Significant increase in the frequency of occurrences of rainfall extremes has been reported over several parts of the world. These extreme events are usually defined at individual grids without considering their spatial extent. In this work, we show that the consideration of spatial collocation of extreme rainfall events while defining them gives a better understanding of the observed trends and underlying physical processes than using the traditional grid-based definition. The observed changes in the extreme rainfall events over central India after 1980 are mainly due to the changes in the average size of spatially collocated rainfall extremes and not due to the frequency of their occurrences (Fig. 1a). Based on the size, we classify extreme rainfall events into 3 different types viz., small, medium and large. Events of all sizes show a strong association with monsoon low-pressure systems (LPS) and occur mainly in the western sector of LPSs (Fig. 1 b). The large-scale background conditions, however, are different for different sizes of events (Fig. 1 c). For more details, check this work here .
In this work, we propose a mechanism for large-scale extreme rainfall events (area > 70,000 km²) of central India. The large-scale extreme rainfall events, though rare, have become more frequent recently. We show that these events occur when multiple monsoon low‐pressure systems are present at the same time. While the individual systems themselves need not be very strong, their simultaneous presence makes the environment conducive for sustained and organized deep convection, leading to large‐scale heavy rainfall events over central India. For more details, check this work here .
In this work, we examine under what conditions monsoon low-pressure systems give extreme rainfall events of different spatial extents viz., small, medium, and large over central India. The bigger size EREs (medium and large) are triggered by LPSs during the positive phase of the MISO. On the other hand, LPSs producing small events occur manily during the negative/neutral phase of the MISO. For more details, check this work here. You might a short video that covers this work useful.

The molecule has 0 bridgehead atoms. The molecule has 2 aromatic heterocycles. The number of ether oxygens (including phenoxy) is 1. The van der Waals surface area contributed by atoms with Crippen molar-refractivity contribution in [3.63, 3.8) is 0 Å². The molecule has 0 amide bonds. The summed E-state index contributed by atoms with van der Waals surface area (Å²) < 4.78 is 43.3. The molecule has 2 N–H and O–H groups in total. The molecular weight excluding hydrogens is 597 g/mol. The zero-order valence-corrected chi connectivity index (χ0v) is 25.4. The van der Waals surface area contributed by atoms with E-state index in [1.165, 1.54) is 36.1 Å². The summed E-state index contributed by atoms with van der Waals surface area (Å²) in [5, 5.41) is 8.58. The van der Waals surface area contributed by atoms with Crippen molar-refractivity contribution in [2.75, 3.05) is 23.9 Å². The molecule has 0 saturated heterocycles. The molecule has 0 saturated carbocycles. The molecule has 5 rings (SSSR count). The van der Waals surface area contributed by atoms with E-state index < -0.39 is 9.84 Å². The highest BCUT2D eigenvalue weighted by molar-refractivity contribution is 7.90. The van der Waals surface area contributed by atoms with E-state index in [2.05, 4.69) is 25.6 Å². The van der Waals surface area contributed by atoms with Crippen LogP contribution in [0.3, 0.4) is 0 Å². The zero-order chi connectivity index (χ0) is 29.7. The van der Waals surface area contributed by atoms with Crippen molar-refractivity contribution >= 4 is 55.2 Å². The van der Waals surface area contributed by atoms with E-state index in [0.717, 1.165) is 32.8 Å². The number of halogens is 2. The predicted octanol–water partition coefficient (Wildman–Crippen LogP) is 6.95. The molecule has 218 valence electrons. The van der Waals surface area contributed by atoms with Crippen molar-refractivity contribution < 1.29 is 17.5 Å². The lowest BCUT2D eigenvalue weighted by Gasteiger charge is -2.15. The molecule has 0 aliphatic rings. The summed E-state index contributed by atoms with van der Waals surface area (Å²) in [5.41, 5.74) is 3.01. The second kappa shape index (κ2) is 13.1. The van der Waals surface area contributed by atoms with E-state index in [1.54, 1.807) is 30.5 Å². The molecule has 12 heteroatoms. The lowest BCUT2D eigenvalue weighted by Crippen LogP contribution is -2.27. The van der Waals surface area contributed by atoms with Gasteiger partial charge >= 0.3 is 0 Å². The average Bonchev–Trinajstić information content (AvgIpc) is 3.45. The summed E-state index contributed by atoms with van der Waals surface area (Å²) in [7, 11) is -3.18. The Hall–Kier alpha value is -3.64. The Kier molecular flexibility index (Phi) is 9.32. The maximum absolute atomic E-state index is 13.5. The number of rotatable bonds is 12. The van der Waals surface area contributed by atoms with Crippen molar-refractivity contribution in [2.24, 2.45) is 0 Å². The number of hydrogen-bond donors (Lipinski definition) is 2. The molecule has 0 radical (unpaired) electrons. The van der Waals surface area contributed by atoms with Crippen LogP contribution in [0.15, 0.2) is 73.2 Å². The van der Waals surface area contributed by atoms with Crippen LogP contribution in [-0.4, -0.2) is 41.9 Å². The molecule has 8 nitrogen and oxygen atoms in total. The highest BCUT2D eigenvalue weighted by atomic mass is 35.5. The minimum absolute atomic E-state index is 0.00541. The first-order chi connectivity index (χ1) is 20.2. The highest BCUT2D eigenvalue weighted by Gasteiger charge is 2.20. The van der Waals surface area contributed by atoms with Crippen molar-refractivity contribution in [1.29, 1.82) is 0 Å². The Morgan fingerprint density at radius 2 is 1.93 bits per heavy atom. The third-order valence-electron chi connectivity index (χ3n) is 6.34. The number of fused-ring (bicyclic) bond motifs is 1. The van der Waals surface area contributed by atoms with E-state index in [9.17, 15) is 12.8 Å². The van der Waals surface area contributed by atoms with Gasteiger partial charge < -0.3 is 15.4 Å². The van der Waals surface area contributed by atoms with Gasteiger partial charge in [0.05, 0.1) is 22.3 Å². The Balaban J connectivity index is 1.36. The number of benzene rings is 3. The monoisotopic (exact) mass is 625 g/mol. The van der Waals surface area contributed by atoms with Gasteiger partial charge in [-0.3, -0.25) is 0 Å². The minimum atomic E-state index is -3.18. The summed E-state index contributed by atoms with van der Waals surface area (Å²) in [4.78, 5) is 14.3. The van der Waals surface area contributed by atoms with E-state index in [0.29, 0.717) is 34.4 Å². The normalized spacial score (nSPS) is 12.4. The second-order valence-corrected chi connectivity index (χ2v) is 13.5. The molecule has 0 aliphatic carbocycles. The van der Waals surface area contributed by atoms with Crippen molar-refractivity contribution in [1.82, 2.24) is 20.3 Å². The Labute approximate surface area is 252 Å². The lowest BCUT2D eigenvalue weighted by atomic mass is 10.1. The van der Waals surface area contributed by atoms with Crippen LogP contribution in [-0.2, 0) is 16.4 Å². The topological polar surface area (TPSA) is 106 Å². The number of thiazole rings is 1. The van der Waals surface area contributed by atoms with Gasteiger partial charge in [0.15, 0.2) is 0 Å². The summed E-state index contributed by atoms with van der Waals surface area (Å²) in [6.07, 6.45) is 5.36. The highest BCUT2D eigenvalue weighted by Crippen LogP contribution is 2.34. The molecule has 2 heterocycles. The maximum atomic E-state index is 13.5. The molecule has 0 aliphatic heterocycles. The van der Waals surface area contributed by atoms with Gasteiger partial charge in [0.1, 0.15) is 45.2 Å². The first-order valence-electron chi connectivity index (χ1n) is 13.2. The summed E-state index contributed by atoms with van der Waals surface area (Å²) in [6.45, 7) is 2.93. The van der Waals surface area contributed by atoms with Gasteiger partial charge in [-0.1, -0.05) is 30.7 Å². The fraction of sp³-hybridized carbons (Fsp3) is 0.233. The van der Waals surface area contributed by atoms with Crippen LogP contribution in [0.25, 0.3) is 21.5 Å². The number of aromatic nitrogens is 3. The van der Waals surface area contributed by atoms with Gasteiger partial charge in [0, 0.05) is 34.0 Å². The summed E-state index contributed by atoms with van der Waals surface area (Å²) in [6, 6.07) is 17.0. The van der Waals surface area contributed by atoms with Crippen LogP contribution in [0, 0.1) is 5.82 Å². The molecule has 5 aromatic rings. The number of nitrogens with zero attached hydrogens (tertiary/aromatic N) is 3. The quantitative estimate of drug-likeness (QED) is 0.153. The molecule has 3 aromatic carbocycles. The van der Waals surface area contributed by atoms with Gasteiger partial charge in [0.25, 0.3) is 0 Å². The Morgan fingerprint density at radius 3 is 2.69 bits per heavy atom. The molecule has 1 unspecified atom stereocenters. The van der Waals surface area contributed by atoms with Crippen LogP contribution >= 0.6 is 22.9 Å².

I developed an alogorithm for the retrieval of cloud fraction and its classification for a ground-based sky imager as a master's project. It is based on RBR thresholding technique. This algorithm is currently used to process the images captured by a Total sky imager (TSI) at the Indian Institute of Tropical Meteorology, Pune . Details of this work can be found here .
Akshaya Nikumbh, A. Chakraborty, G. S. Bhat, D. M. W. Frierson "Multiscale interactions between monsoon intra-seasonal oscillations and low-pressure systems that produce heavy rainfall events of different spatial extents", Journal of Climate, September 2021. Link.
Akshaya Nikumbh, A. Chakraborty, G. S. Bhat, D. M. W. Frierson "Large-Scale Extreme Rainfall- Producing Synoptic Systems of the Indian Summer Monsoon." GRL, May 2020. Link
Akshaya Nikumbh, A. Chakraborty, G. S. Bhat, "Recent spatial aggregation tendency of rainfall extremes over India." Scientific Reports, June 2019. Link
Akshaya Nikumbh, B. PadmaKumari, Sneha Sunil, "Cloud Fraction Retrieval and its Variability during daytime from Ground-based Sky Imagery over a Tropical Station in India." Journal of Atmospheric and Solar-Terrestrial Physics, May 2019. Link
D. M. W. Frierson et. al., " Atmosphere and Ocean Energy Transport in Extreme Warming Scenarios", in prep.
Akshaya Nikumbh et. al., "Remote drivers of large-scale extreme rainfall events over central India", Under review.
Ms. Akshaya C. Nikumbh
Postdoctoral research associate
Atmospheric and Oceanic Sciences Program,
Forrestal Rd, Princeton, NJ 08540, United States.
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